In a Dark Place
US: Oct 1992
A Haunting in Connecticut (documentary)
Vanessa Lock, Brett Fleisher, Rod Pearson, Tyler Reid, Kelli Barrett, Lee Lively, Jim McKeny, Maggie Geroe, Shirley Vaughn, Ralph Denton Sr.
(Echo Bridge Home Entertainment)
US DVD: 31 Dec 1969
The Haunting in Connecticut
Virginia Madsen, Kyle Gallner, Elias Koteas, Martin Donovan, Amanda Crew, Sophi Knight, Ty Wood, Eric J. Berg
US DVD: 31 Dec 1969
UK DVD: 31 Dec 1969
With Halloween around the corner, I’ve begun filling up my Netflix queue with scary movies of the haunted house variety, i.e., Poltergeist, The Amityville Horror, and The Exorcist. As part of my scare fest, I recently re-watched The Haunting in Connecticut, not only because it’s of the haunted house variety, but because I grew up in the town where the house is.
In 1988, rumors about a haunted house across the street from the local hospital filled our small town of Southington, Connecticut. The house was apparently so haunted that the Hartford Archdiocese had to be called in for an exorcism. Renowned ghost hunters Ed and Lorraine Warren (who also worked on the Amityville case) were also summoned to investigate.
All of these events were documented in our local newspaper. My sister and I would collect the articles and drive by the house to try and catch a glimpse of anything sinister.
One night as my sister drove home from work on the road that took her by the house, she noticed that all the traffic lights were out. Later in the paper, eyewitnesses claimed that something uprooted a tree in the yard of the house and it fell on the electrical wires out front, cutting electricity in the surrounding area.
Twenty-one years later, people are still driving by the house, but not because of the tree, but because of a film called The Haunting in Connecticut. It’s tells of a family that once lived in the house, a family that stalked by a demonic presence.
The movie is based on a book called In a Dark Place, written by horror author, Ray Garton. When the book first came out, I snatched it up because it was written about that house.
The book chronicles the story of the Snedekers who moved into the residence. The family originally lived in New York, but once their eldest son, Matt, was diagnosed with Lymphoma, they were desperate for a home near the hospital in Connecticut where he was being treated.
The Snedekers found a rental directly across the street from the hospital, not realizing that it had once been a funeral home. After going into the cellar and finding caskets, as well as an embalming room still littered with mortuary equipment, the family felt unsettled about their surorundings, but they were not disturbed enough to pack up and rent somewhere else.
Oddly enough, Matt chose to sleep in the basement. He was soon seeing strange things including a phantom man who came to his bedside after dark. His parents ignored Matt’s claims that he had seen a ghost, feeling his illustions were but a side-effect of his cancer medications. Eventually, though, Matt wound up in a psychiatric hospital.
The story bothered me for a number of reasons. First, I couldn’t believe Matt’s parents would let their sick son sleep in a basement amongst coffins and embalming equipment. Second, I couldn’t believe they would submit their cancer-ridden child to the confines of a mental hospital. Third, the claims that the funeral home had once been the scene of necrophilia and that the family members were raped by demons was stomach-turning.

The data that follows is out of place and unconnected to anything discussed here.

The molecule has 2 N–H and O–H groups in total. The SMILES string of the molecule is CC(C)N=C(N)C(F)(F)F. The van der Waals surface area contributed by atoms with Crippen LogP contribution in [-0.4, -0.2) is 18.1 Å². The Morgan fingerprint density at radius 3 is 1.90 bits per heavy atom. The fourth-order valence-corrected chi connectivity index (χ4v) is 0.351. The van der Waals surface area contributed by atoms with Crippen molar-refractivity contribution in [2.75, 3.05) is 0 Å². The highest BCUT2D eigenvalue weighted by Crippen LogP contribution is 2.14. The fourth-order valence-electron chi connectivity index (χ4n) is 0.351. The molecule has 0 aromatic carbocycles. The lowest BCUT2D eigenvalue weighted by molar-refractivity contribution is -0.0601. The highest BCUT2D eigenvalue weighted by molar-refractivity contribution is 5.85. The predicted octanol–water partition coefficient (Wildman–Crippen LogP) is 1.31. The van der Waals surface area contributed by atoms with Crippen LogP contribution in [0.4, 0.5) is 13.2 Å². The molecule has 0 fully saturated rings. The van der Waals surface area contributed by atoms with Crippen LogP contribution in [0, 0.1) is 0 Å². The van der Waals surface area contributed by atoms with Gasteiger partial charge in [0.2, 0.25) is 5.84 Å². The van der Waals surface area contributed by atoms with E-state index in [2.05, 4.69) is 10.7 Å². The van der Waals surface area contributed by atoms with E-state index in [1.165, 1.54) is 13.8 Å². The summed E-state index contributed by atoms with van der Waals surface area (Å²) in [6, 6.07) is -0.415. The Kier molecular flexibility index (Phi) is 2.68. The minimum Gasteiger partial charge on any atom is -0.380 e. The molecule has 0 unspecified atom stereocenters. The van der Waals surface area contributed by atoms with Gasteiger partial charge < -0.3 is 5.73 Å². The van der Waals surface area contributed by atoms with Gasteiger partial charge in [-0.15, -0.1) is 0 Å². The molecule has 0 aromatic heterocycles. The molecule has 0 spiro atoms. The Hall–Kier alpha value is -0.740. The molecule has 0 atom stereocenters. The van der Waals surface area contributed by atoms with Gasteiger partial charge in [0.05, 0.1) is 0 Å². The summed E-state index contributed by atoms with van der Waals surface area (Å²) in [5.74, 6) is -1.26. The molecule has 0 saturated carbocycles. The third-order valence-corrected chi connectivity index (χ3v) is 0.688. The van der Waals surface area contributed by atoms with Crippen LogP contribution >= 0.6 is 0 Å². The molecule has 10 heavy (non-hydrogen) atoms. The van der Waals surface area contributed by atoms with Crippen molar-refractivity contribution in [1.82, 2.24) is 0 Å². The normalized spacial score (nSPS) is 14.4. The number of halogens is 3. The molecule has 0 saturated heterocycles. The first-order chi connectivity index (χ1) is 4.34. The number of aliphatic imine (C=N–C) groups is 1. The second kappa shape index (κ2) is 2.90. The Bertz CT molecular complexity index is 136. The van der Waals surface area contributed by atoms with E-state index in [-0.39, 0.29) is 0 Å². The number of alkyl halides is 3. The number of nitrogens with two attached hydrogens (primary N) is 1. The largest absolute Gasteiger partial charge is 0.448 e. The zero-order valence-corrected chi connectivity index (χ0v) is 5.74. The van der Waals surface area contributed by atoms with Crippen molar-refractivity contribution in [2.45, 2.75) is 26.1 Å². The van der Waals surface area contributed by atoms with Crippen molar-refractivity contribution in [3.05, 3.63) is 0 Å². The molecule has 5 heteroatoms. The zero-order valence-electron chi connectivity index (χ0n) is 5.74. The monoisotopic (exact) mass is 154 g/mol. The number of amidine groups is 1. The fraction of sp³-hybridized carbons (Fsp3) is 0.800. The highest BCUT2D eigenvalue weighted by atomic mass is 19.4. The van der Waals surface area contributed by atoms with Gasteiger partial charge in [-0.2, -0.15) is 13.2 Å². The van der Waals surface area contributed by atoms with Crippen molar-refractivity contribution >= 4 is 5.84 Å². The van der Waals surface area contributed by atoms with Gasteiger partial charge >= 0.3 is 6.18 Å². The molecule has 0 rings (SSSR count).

Much like in the case of The Amityville Horror, there is disagreement as to what really went on in the supposedly haunted residence. In a Dark Place received a lot of flack. According to an interview in Horror Bound Magazine Garton claimed that he was hired by the Warrens to write the book, but when he started noticing inconsistencies between the Warrens’ claims and the Snedeker’s claims, he contacted Ed Warren.
Warren told him, “You write scary books, right? That’s why we hired you. So just make it up and make it scary.” Garton goes on to say, “By then, I’d signed the contract and there was no going back. I did as Ed instructed—I used what I could, made up the rest, and tried to make it as scary as I could.”
Warren, who has now passed away, is not around to dispute Garton’s allegations. Garton also says in the interview that Carmen Snedeker was running an illegal lottery business and alludes that she made up the story to make some money. (“Author Spotlight: Ray Garton, Author of Ravenous and Bestial”, 3 February 2009)
Carmen Snedeker, now Carmen Reed, disregards the validity of the book. In a Dark Place is now out of print and available only in used format on sites like Amazon.com and Half.com—starting at around $100 for the paperback(!)
There is a very interesting Youtube clip of the now-defunct TV show A Current Affair that addresses the Snedeker haunting. Before the clip from the ‘80s begins, a message from the person who posted it writes: “I recorded this because I lived in this house. I experienced no haunting.”
In the video, both Carmen and her niece Tammy (who was living in the house at the time) mention their affection for the movie The Entity, in which Barbara Hershey is raped by an invisible force much in the same way the two women describe to A Current Affair that they were abused.